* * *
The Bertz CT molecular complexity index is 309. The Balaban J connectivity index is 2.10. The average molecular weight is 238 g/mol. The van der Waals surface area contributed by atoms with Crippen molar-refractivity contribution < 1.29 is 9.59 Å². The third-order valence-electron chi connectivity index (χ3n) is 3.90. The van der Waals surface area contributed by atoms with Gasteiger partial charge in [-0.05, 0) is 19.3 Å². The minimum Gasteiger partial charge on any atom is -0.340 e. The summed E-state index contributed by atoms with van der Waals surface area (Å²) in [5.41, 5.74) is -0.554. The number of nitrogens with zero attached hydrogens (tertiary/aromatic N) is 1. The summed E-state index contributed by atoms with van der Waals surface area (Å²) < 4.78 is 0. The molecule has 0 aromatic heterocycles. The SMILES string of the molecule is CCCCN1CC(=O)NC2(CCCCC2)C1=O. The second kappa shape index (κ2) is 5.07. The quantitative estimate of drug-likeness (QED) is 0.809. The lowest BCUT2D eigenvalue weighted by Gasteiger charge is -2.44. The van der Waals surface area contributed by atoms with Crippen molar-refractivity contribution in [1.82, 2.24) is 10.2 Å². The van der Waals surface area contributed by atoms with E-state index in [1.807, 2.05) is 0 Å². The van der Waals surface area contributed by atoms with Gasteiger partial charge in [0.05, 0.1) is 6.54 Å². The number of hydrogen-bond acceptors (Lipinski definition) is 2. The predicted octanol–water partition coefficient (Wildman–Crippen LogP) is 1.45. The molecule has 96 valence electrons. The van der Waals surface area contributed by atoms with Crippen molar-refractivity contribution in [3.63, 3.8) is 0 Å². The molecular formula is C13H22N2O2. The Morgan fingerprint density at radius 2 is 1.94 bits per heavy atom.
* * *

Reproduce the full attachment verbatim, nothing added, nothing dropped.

The Bertz CT molecular complexity index is 309. The Balaban J connectivity index is 2.10. The average molecular weight is 238 g/mol. The van der Waals surface area contributed by atoms with Crippen molar-refractivity contribution < 1.29 is 9.59 Å². The third-order valence-electron chi connectivity index (χ3n) is 3.90. The van der Waals surface area contributed by atoms with Gasteiger partial charge in [-0.05, 0) is 19.3 Å². The minimum Gasteiger partial charge on any atom is -0.340 e. The summed E-state index contributed by atoms with van der Waals surface area (Å²) in [5.41, 5.74) is -0.554. The number of nitrogens with zero attached hydrogens (tertiary/aromatic N) is 1. The summed E-state index contributed by atoms with van der Waals surface area (Å²) < 4.78 is 0. The molecule has 0 aromatic heterocycles. The SMILES string of the molecule is CCCCN1CC(=O)NC2(CCCCC2)C1=O. The second kappa shape index (κ2) is 5.07. The quantitative estimate of drug-likeness (QED) is 0.809. The lowest BCUT2D eigenvalue weighted by Gasteiger charge is -2.44. The van der Waals surface area contributed by atoms with Crippen molar-refractivity contribution in [1.82, 2.24) is 10.2 Å². The van der Waals surface area contributed by atoms with E-state index in [1.807, 2.05) is 0 Å². The van der Waals surface area contributed by atoms with Gasteiger partial charge in [0.05, 0.1) is 6.54 Å². The number of hydrogen-bond acceptors (Lipinski definition) is 2. The predicted octanol–water partition coefficient (Wildman–Crippen LogP) is 1.45. The molecule has 96 valence electrons. The van der Waals surface area contributed by atoms with Crippen molar-refractivity contribution in [3.63, 3.8) is 0 Å². The molecular formula is C13H22N2O2. The Morgan fingerprint density at radius 2 is 1.94 bits per heavy atom.